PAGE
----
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Tuesday, January 10, 2012

Garlic: The Sweet Taste of Learning How to Plant It in Winter!


Garlic Cloves Ready to Plant: Gary Pilarchik

The key to garlic is planting it in cool weather. I have read a lot about garlic and found there is no set rule for planting or picking, just general ranges.

The planting time range, spans September through December. I read that a gardener planted some bulbs in September, some in October and finally some in November. The outcome… they all matured at the same time with similar size. This tells me the cool weather of Fall and early Winter will work in Maryland. I have little doubt that you could probably plant garlic in March for a slightly later crop.

Well it is January and the ground isn’t frozen, it will be in the 50’s today and I am a bit impulsive. Today has been anointed garlic experiment day. I don’t have time to order garlic since there are no overnight garlic shops in business. So… I will be going to our local Giant. I have grown grocery store garlic in the past. It works. There is always a risk you are buying garlic that is sprayed with a preventative to keep it from sprouting.

The basic planting scheme for garlic is a single clove planted root side down to a depth of 2–3 inches. Spacing between cloves should be a minimum of 4 inches to allow for bulb development. I will address when to harvest garlic in another blog.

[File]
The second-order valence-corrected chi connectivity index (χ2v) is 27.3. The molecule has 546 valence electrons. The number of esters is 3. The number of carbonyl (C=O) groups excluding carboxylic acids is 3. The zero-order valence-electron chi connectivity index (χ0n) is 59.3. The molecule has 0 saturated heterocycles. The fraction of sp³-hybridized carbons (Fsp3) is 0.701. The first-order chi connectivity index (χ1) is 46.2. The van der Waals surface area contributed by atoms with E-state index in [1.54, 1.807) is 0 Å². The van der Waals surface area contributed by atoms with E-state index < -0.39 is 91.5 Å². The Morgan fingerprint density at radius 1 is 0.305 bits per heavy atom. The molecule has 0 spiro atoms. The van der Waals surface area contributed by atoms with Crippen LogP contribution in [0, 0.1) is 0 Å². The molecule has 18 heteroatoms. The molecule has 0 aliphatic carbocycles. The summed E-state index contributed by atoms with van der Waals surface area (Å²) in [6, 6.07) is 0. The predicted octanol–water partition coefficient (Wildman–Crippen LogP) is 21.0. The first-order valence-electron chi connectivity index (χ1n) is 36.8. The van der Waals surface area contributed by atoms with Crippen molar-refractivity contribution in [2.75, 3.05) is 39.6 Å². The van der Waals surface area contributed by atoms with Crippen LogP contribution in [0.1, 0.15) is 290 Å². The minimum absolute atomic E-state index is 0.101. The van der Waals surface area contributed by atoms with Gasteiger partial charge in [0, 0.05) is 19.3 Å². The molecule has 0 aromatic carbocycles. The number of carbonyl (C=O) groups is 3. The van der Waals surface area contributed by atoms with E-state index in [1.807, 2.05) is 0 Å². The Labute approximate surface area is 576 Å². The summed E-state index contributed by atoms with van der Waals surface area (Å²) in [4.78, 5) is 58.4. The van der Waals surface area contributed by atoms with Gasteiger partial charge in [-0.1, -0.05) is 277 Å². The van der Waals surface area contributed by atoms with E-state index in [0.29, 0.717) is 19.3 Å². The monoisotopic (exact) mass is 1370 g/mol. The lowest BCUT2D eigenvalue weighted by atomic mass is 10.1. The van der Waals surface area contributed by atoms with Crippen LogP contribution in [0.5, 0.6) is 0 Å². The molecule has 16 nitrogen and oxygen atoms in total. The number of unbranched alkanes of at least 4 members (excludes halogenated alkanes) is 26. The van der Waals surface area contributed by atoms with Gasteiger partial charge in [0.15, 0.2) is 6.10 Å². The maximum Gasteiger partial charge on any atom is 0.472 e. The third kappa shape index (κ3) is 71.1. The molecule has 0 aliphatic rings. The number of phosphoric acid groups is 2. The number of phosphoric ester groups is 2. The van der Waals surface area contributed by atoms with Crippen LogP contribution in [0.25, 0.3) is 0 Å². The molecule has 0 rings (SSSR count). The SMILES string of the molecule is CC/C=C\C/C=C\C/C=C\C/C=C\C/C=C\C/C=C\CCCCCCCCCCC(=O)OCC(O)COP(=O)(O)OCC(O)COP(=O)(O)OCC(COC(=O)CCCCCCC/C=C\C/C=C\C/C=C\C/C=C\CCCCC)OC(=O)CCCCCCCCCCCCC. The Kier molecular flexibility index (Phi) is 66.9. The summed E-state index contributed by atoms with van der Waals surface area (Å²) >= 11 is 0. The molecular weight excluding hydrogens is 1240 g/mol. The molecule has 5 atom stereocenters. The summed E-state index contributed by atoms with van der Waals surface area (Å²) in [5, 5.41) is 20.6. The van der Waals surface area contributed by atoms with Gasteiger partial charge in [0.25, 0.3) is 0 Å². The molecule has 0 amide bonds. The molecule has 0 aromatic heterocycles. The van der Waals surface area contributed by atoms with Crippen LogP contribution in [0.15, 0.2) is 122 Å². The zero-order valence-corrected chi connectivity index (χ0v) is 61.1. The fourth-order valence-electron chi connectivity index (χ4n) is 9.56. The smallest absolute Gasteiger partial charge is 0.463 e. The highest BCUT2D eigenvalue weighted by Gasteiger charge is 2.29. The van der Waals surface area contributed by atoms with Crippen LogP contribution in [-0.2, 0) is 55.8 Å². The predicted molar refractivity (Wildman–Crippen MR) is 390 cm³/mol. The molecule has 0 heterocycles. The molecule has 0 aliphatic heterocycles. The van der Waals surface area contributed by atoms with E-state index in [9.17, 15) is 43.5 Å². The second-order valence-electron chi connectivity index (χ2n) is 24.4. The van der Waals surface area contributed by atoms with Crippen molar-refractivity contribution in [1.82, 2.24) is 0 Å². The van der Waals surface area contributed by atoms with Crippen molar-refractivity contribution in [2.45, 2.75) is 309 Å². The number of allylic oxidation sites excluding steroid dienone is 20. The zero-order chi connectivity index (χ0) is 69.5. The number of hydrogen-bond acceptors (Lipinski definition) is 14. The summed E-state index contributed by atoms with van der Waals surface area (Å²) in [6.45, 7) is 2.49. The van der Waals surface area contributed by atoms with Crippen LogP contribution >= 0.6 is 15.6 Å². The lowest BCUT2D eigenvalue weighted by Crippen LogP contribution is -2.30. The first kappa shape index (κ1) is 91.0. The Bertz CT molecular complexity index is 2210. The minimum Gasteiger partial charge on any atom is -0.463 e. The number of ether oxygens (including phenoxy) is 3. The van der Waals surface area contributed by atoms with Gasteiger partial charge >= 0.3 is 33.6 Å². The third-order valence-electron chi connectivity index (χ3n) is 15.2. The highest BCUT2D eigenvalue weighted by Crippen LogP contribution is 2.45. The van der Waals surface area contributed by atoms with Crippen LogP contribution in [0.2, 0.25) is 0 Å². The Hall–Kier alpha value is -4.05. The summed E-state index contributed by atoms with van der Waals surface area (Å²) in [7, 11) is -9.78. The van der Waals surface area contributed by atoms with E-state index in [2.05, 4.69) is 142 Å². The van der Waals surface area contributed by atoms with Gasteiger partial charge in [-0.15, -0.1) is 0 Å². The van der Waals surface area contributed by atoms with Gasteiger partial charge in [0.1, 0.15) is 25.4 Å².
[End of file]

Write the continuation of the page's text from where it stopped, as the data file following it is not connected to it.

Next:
Here are some pictures to get you familiar with garlic. There is a  top and bottom but when confused... just plant the clove on its side. The beauty of Nature is that the plant corrects itself to grow toward the sun.

Garlic Bulbs Root Side (L) and Sprout Side (R): Gary Pilarchik
Many Garlic Cloves Form the Bulb: Gary Pilarchik

In the two above pictures you have garlic bulbs and that is what you are hoping to grow and harvest. A garlic bulb has a top and bottom. The bottom side has the remains of the roots and the top side is from where the stem sprouts. I removed the dried outter garlic skin and you can see there are many garlic cloves that form the bulb. The cloves are what you will plant... NOT the bulb.  Below are the cloves broken apart from the bulb.


Garlic Bulbs Being Broken into Cloves: Gary Pilarchik
A Garlic Bulb Broken into Dozens of Cloves: Gary Pilarchik
Garlic Cloves of Various Sizes: Gary Pilarchik

After you break the garlic bulb down, you will find the cloves are in various sizes. They will all grow. The small cloves will not produce bulbs this year but will grow and take another year to form mature bulbs. You can use them like scallions if you want. You can harvest garlic at any time. However, you won't always have bulbs.

The large bulbs are to be planted, typically, in the Fall. I am planting mine now in January. I'm sure they will be fine because the cloves typically just hibernate in cold. The large cloves on the above plate are arranged with the root side down so you can see what it looks like. If you are in doubt plant them on their side. Garlic cloves (not bulbs) should be planted 2-3 inches deep and spaced at least 4 inches apart.

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